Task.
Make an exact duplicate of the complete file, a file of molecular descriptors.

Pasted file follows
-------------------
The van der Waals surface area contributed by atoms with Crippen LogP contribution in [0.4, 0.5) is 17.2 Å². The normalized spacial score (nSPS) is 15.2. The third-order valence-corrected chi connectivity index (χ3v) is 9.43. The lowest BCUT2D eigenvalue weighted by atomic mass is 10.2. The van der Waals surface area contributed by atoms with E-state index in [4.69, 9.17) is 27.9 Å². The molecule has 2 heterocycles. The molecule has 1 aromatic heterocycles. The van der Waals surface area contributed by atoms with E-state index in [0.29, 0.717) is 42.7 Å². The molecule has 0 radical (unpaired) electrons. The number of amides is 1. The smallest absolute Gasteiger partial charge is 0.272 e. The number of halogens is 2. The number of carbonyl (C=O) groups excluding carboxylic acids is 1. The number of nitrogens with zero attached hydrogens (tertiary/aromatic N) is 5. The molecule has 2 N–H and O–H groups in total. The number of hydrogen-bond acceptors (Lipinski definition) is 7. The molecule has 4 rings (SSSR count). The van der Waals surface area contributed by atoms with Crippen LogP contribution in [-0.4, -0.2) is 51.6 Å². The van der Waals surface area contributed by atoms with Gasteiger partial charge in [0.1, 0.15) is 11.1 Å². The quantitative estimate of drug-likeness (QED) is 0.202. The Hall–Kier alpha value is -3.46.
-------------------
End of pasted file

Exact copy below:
The van der Waals surface area contributed by atoms with Crippen LogP contribution in [0.4, 0.5) is 17.2 Å². The normalized spacial score (nSPS) is 15.2. The third-order valence-corrected chi connectivity index (χ3v) is 9.43. The lowest BCUT2D eigenvalue weighted by atomic mass is 10.2. The van der Waals surface area contributed by atoms with E-state index in [4.69, 9.17) is 27.9 Å². The molecule has 2 heterocycles. The molecule has 1 aromatic heterocycles. The van der Waals surface area contributed by atoms with E-state index in [0.29, 0.717) is 42.7 Å². The molecule has 0 radical (unpaired) electrons. The number of amides is 1. The smallest absolute Gasteiger partial charge is 0.272 e. The number of halogens is 2. The number of carbonyl (C=O) groups excluding carboxylic acids is 1. The number of nitrogens with zero attached hydrogens (tertiary/aromatic N) is 5. The molecule has 2 N–H and O–H groups in total. The number of hydrogen-bond acceptors (Lipinski definition) is 7. The molecule has 4 rings (SSSR count). The van der Waals surface area contributed by atoms with Crippen LogP contribution in [-0.4, -0.2) is 51.6 Å². The van der Waals surface area contributed by atoms with Gasteiger partial charge in [0.1, 0.15) is 11.1 Å². The quantitative estimate of drug-likeness (QED) is 0.202. The Hall–Kier alpha value is -3.46.